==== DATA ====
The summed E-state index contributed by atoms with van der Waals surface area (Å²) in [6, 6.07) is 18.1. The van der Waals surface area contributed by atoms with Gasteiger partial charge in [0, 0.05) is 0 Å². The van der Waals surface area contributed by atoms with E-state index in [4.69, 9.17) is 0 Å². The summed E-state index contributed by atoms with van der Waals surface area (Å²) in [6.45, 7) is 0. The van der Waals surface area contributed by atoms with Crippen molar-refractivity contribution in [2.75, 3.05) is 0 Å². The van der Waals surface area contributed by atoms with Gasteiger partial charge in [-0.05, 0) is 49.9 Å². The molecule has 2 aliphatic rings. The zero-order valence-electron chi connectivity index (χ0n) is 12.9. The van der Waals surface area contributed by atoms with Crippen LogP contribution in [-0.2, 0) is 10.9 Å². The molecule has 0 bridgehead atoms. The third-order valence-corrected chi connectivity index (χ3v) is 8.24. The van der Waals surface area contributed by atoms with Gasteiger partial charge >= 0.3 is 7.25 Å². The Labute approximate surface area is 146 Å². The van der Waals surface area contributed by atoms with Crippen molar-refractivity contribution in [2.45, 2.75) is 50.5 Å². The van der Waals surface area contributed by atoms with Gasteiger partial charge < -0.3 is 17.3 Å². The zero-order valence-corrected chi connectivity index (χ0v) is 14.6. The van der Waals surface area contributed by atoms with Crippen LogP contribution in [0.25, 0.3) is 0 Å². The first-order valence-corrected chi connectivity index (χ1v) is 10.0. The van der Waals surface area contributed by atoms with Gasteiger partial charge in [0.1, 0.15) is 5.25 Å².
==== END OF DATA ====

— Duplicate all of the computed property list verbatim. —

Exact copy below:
The summed E-state index contributed by atoms with van der Waals surface area (Å²) in [6, 6.07) is 18.1. The van der Waals surface area contributed by atoms with Gasteiger partial charge in [0, 0.05) is 0 Å². The van der Waals surface area contributed by atoms with E-state index in [4.69, 9.17) is 0 Å². The summed E-state index contributed by atoms with van der Waals surface area (Å²) in [6.45, 7) is 0. The van der Waals surface area contributed by atoms with Crippen molar-refractivity contribution in [2.75, 3.05) is 0 Å². The van der Waals surface area contributed by atoms with Gasteiger partial charge in [-0.05, 0) is 49.9 Å². The molecule has 2 aliphatic rings. The zero-order valence-electron chi connectivity index (χ0n) is 12.9. The van der Waals surface area contributed by atoms with Crippen LogP contribution in [-0.2, 0) is 10.9 Å². The molecule has 0 bridgehead atoms. The third-order valence-corrected chi connectivity index (χ3v) is 8.24. The van der Waals surface area contributed by atoms with Gasteiger partial charge >= 0.3 is 7.25 Å². The Labute approximate surface area is 146 Å². The van der Waals surface area contributed by atoms with Crippen molar-refractivity contribution in [2.45, 2.75) is 50.5 Å². The van der Waals surface area contributed by atoms with Gasteiger partial charge < -0.3 is 17.3 Å². The zero-order valence-corrected chi connectivity index (χ0v) is 14.6. The van der Waals surface area contributed by atoms with Crippen LogP contribution in [0.25, 0.3) is 0 Å². The first-order valence-corrected chi connectivity index (χ1v) is 10.0. The van der Waals surface area contributed by atoms with Gasteiger partial charge in [0.1, 0.15) is 5.25 Å².